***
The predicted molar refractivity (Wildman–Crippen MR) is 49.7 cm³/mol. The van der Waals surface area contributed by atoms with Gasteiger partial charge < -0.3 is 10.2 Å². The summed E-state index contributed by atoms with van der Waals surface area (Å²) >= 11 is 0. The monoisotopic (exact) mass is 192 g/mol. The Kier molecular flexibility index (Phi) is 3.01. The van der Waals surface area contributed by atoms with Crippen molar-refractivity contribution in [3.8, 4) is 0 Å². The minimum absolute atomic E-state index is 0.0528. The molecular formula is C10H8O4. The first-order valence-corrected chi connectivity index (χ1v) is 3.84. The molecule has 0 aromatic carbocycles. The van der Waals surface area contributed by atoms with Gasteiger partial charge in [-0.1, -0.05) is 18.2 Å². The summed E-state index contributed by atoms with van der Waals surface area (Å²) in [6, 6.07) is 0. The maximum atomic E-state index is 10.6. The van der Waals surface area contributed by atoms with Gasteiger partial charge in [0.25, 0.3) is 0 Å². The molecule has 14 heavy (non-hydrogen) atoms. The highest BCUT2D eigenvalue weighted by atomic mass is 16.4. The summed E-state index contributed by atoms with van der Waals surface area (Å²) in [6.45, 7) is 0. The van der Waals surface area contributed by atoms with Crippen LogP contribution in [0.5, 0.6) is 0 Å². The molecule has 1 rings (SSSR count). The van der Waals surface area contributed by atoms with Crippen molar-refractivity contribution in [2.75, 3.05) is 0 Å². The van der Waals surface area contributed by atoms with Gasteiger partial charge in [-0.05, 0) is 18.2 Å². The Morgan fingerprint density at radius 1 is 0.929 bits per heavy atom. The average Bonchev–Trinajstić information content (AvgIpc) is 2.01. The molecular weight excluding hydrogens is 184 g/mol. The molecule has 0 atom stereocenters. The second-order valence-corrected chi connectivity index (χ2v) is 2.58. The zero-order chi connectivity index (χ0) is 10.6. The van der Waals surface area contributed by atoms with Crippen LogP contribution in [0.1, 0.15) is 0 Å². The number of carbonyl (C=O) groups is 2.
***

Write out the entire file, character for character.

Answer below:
The predicted molar refractivity (Wildman–Crippen MR) is 49.7 cm³/mol. The van der Waals surface area contributed by atoms with Gasteiger partial charge < -0.3 is 10.2 Å². The summed E-state index contributed by atoms with van der Waals surface area (Å²) >= 11 is 0. The monoisotopic (exact) mass is 192 g/mol. The Kier molecular flexibility index (Phi) is 3.01. The van der Waals surface area contributed by atoms with Crippen molar-refractivity contribution in [3.8, 4) is 0 Å². The minimum absolute atomic E-state index is 0.0528. The molecular formula is C10H8O4. The first-order valence-corrected chi connectivity index (χ1v) is 3.84. The molecule has 0 aromatic carbocycles. The van der Waals surface area contributed by atoms with Gasteiger partial charge in [-0.1, -0.05) is 18.2 Å². The summed E-state index contributed by atoms with van der Waals surface area (Å²) in [6, 6.07) is 0. The maximum atomic E-state index is 10.6. The van der Waals surface area contributed by atoms with Gasteiger partial charge in [0.25, 0.3) is 0 Å². The molecule has 14 heavy (non-hydrogen) atoms. The highest BCUT2D eigenvalue weighted by atomic mass is 16.4. The summed E-state index contributed by atoms with van der Waals surface area (Å²) in [6.45, 7) is 0. The van der Waals surface area contributed by atoms with Crippen LogP contribution in [0.5, 0.6) is 0 Å². The molecule has 1 rings (SSSR count). The van der Waals surface area contributed by atoms with Crippen molar-refractivity contribution in [2.75, 3.05) is 0 Å². The van der Waals surface area contributed by atoms with Gasteiger partial charge in [-0.05, 0) is 18.2 Å². The Morgan fingerprint density at radius 1 is 0.929 bits per heavy atom. The average Bonchev–Trinajstić information content (AvgIpc) is 2.01. The molecular weight excluding hydrogens is 184 g/mol. The molecule has 0 atom stereocenters. The second-order valence-corrected chi connectivity index (χ2v) is 2.58. The zero-order chi connectivity index (χ0) is 10.6. The van der Waals surface area contributed by atoms with Crippen LogP contribution in [0.1, 0.15) is 0 Å². The number of carbonyl (C=O) groups is 2.